United States District Court, D. South Carolina
Bryan Harwell United States District Judge
Johnnie Walker, a state prisoner proceeding pro se, has filed
a petition for a writ of habeas corpus pursuant to 28 U.S.C.
§ 2254. See ECF No. 1. The matter is before the
Court for consideration of Petitioner's objections to the
Report and Recommendation (“R & R”) of United
States Magistrate Judge Jacquelyn D. Austin. See ECF
Nos. 17 & 19. The Magistrate Judge recommends granting
Respondent's motion for summary judgment and denying
Petitioner's § 2254 petition.
State of South Carolina accused Petitioner and seven other
codefendants of being involved in the disappearance and death
of Jeremy Leaphart, who went missing in December 2007 and
whose body was found in January 2008 in a trash pile in Aiken
County. See generally ECF No. 11-1 at pp. 30-43. In
July 2008, the State indicted Petitioner for accessory after
the fact to a felony. See ECF No. 11-3. In April
2009, Petitioner, represented by counsel, waived presentment
of a kidnapping indictment to the grand jury and pled guilty
to the kidnapping charge. See ECF No. 11-1 at pp. 3-143,
232-33. The state plea court sentenced him to thirty
years' imprisonment and denied his motion to reconsider
the sentence. See Id. at pp. 73, 145-72; ECF Nos.
11-4, 11-5, & 11-6. Petitioner filed a direct appeal, and
the South Carolina Court of Appeals summarily affirmed in an
unpublished opinion. See ECF Nos. 11-7 through
11-19. Petitioner then filed an application for
post-conviction relief (“PCR”) in state court.
See ECF No. 11-1 at pp. 173-78. After holding a
hearing at which Petitioner and his trial counsel testified,
the PCR court issued a written order denying and dismissing
the PCR application with prejudice. Id. at pp.
185-231. Petitioner filed a Johnson petition for a
writ of certiorari from the denial of his PCR application,
and the South Carolina Supreme Court summarily denied the
Johnson petition and remitted the case. See
ECF Nos. 11-20 through 11-25.
then filed the instant petition for a writ of habeas corpus
pursuant to 28 U.S.C. § 2254. See ECF No. 1.
Respondent answered by filing a return and a motion for
summary judgment. See ECF Nos. 11 & 12.
Petitioner filed a response in opposition to Respondent's
motion. See ECF No. 15. The Magistrate Judge issued
an R & R recommending that the Court grant
Respondent's motion for summary judgment and deny
Petitioner's § 2254 petition. See R & R
[ECF No. 17] at p. 29. Petitioner filed timely objections to
the R & R. See ECF No. 19.
Review of the Magistrate Judge's R & R
Magistrate Judge makes only a recommendation to the Court.
The Magistrate Judge's recommendation has no presumptive
weight, and the responsibility to make a final determination
remains with the Court. Mathews v. Weber, 423 U.S.
261, 270-71 (1976). The Court must conduct a de novo review
of those portions of the R & R to which specific
objections are made, and it may accept, reject, or modify, in
whole or in part, the recommendation of the Magistrate Judge
or recommit the matter with instructions. 28 U.S.C. §
636(b)(1); Fed.R.Civ.P. 72(b).
Court must engage in a de novo review of every portion of the
Magistrate Judge's report to which objections have been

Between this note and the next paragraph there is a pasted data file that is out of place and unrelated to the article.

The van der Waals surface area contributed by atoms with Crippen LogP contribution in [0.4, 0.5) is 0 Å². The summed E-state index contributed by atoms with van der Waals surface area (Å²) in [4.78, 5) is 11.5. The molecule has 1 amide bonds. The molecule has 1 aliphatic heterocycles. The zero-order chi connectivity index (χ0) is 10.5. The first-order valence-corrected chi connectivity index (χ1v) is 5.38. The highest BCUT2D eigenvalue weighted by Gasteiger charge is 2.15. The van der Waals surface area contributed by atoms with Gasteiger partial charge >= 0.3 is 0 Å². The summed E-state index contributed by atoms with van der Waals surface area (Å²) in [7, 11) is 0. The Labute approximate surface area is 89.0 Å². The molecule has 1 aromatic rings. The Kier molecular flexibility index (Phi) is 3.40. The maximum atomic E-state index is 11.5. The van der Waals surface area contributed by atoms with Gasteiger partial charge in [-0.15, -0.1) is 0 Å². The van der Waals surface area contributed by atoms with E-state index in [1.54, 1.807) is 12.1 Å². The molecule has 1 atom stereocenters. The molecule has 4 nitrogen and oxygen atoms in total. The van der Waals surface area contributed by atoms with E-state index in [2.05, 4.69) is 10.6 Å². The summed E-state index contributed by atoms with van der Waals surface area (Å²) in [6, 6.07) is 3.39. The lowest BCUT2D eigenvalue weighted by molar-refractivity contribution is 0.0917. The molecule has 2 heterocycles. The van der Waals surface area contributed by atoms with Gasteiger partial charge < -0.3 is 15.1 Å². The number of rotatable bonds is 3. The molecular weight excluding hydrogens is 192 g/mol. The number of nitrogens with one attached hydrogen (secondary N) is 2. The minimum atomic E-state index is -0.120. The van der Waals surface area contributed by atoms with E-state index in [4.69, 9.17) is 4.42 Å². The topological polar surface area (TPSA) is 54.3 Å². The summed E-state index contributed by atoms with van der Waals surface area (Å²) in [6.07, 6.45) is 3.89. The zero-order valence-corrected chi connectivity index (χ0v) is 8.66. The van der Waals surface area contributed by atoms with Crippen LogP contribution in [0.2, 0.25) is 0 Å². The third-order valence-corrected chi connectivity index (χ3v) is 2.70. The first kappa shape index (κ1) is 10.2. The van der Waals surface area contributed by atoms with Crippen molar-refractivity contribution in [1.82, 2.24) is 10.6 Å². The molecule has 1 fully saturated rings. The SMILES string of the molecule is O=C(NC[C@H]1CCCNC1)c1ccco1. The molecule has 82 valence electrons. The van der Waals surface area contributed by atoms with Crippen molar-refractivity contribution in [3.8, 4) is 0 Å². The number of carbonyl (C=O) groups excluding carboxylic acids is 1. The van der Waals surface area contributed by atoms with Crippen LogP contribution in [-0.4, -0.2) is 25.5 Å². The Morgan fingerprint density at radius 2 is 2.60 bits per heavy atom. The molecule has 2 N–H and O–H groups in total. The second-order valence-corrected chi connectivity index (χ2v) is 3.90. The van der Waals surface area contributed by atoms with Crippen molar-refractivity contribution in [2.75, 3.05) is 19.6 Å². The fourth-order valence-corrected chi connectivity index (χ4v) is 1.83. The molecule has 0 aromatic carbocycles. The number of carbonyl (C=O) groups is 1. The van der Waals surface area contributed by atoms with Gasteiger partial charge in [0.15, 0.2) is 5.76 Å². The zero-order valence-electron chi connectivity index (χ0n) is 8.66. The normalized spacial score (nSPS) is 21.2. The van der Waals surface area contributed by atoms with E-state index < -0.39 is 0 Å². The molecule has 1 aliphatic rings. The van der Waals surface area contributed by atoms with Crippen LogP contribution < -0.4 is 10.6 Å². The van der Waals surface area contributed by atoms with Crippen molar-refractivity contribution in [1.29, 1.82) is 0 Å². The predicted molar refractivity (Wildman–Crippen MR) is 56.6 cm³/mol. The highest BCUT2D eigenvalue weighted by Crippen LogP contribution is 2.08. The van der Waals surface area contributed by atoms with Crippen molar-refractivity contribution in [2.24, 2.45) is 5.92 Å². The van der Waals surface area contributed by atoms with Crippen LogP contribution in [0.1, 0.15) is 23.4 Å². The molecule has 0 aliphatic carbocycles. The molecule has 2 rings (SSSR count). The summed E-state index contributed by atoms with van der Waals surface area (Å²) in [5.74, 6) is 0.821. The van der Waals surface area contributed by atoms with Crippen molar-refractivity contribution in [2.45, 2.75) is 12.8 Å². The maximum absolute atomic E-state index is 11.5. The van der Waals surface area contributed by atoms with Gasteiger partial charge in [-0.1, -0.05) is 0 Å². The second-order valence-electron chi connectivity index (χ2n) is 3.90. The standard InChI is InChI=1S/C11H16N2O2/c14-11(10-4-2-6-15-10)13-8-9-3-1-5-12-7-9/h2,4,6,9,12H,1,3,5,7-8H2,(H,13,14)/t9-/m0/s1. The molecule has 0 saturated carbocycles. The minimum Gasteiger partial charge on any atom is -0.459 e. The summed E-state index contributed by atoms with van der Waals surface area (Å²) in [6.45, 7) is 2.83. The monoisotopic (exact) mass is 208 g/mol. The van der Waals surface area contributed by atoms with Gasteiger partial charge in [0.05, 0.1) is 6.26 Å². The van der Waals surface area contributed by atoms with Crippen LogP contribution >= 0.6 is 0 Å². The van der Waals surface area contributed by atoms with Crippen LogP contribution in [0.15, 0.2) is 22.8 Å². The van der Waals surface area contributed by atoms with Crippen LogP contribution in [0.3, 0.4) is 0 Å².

filed. Id. However, the Court need not conduct a de
novo review when a party makes only “general and
conclusory objections that do not direct the [C]ourt to a
specific error in the [M]agistrate [Judge]'s proposed
findings and recommendations.” Orpiano v.
Johnson, 687 F.2d 44, 47 (4th Cir. 1982). In the absence
of specific objections to the R & R, the Court reviews
only for clear error, Diamond v. Colonial Life & Acc.
Ins. Co., 416 F.3d 310, 315 (4th Cir. 2005), and the
Court need not give any explanation for adopting the
Magistrate Judge's recommendation. Camby v.
Davis, 718 F.2d 198, 199-200 (4th Cir. 1983).
court shall grant summary judgment if the movant shows that
there is no genuine dispute as to any material fact and the
movant is entitled to judgment as a matter of law.”
Fed.R.Civ.P. 56(a); see generally Rule 12 of the
Rules Governing Section 2254 Cases (“The Federal Rules
of Civil Procedure . . ., to the extent that they are not
inconsistent with any statutory provisions or these rules,
may be applied to a proceeding under these rules.”);
Brandt v. Gooding, 636 F.3d 124, 132 (4th Cir. 2011)
(“Federal Rule of Civil Procedure 56 ‘applies to
habeas proceedings.'” (quoting Maynard v.
Dixon, 943 F.2d 407, 412 (4th Cir. 1991))). “A
party asserting that a fact cannot be or is genuinely
disputed must support the assertion by: (A) citing to
particular parts of materials in the record . . .; or (B)
showing that the materials cited do not establish the absence
or presence of a genuine dispute, or that an adverse party
cannot produce admissible evidence to support the
fact.” Fed.R.Civ.P. 56(c)(1). “The evidence must
be viewed in the light most favorable to the non-moving
party, with all reasonable inferences drawn in that
party's favor. The court therefore cannot weigh the
evidence or make credibility determinations.”
Reyazuddin v. Montgomery Cty., 789 F.3d 407, 413
(4th Cir. 2015) (internal citation and quotation marks
Federal Habeas Review Under 28 U.S.C. § 2254
Petitioner filed his petition after the effective date of the
Antiterrorism and Effective Death Penalty Act of 1996
(“AEDPA”), 28 U.S.C. § 2254 governs review
of his claims. Lindh v. Murphy, 521 U.S. 320 (1997);
Breard v. Pruett, 134 F.3d 615, 618 (4th Cir. 1998).
Under the AEDPA, federal courts may not grant habeas corpus
relief unless the underlying state adjudication:
(1) resulted in a decision that was contrary to, or involved
an unreasonable application of, clearly established Federal
law, as determined by the ...